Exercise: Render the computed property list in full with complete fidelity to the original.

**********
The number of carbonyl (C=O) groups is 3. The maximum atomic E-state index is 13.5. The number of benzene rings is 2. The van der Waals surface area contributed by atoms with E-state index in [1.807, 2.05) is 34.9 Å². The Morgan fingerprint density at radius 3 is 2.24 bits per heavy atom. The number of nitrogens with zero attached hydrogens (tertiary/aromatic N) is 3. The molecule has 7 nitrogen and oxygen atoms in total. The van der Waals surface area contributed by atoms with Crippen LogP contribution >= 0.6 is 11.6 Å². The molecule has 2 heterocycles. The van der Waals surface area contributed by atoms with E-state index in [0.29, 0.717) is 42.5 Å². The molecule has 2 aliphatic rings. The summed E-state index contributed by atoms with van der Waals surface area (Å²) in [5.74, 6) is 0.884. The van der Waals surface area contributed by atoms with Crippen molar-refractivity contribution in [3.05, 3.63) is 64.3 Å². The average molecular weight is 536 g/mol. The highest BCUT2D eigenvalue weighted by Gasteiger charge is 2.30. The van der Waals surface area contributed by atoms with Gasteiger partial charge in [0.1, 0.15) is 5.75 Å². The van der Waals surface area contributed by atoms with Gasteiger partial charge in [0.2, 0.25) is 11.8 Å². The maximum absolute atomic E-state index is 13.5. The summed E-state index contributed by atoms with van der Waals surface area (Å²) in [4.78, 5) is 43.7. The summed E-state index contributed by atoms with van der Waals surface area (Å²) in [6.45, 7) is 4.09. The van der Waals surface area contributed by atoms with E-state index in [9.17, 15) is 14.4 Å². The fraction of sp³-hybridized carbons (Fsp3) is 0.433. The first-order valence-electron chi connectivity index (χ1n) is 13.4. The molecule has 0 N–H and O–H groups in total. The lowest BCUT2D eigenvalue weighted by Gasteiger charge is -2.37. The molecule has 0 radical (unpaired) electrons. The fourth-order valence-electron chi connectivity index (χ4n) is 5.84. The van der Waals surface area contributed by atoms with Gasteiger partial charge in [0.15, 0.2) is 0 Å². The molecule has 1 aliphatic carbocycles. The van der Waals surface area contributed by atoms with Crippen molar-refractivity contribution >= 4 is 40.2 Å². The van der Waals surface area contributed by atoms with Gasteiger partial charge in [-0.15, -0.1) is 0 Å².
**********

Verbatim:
The number of carbonyl (C=O) groups is 3. The maximum atomic E-state index is 13.5. The number of benzene rings is 2. The van der Waals surface area contributed by atoms with E-state index in [1.807, 2.05) is 34.9 Å². The Morgan fingerprint density at radius 3 is 2.24 bits per heavy atom. The number of nitrogens with zero attached hydrogens (tertiary/aromatic N) is 3. The molecule has 7 nitrogen and oxygen atoms in total. The van der Waals surface area contributed by atoms with Crippen LogP contribution >= 0.6 is 11.6 Å². The molecule has 2 heterocycles. The van der Waals surface area contributed by atoms with E-state index in [0.29, 0.717) is 42.5 Å². The molecule has 2 aliphatic rings. The summed E-state index contributed by atoms with van der Waals surface area (Å²) in [5.74, 6) is 0.884. The van der Waals surface area contributed by atoms with Crippen molar-refractivity contribution in [3.05, 3.63) is 64.3 Å². The average molecular weight is 536 g/mol. The highest BCUT2D eigenvalue weighted by Gasteiger charge is 2.30. The van der Waals surface area contributed by atoms with Gasteiger partial charge in [0.1, 0.15) is 5.75 Å². The van der Waals surface area contributed by atoms with Gasteiger partial charge in [0.2, 0.25) is 11.8 Å². The maximum absolute atomic E-state index is 13.5. The summed E-state index contributed by atoms with van der Waals surface area (Å²) in [4.78, 5) is 43.7. The summed E-state index contributed by atoms with van der Waals surface area (Å²) in [6.45, 7) is 4.09. The van der Waals surface area contributed by atoms with E-state index in [9.17, 15) is 14.4 Å². The fraction of sp³-hybridized carbons (Fsp3) is 0.433. The first-order valence-electron chi connectivity index (χ1n) is 13.4. The molecule has 0 N–H and O–H groups in total. The lowest BCUT2D eigenvalue weighted by Gasteiger charge is -2.37. The molecule has 0 radical (unpaired) electrons. The fourth-order valence-electron chi connectivity index (χ4n) is 5.84. The van der Waals surface area contributed by atoms with Gasteiger partial charge in [0.15, 0.2) is 0 Å². The molecule has 1 aliphatic carbocycles. The van der Waals surface area contributed by atoms with Crippen molar-refractivity contribution >= 4 is 40.2 Å². The van der Waals surface area contributed by atoms with Gasteiger partial charge in [-0.15, -0.1) is 0 Å².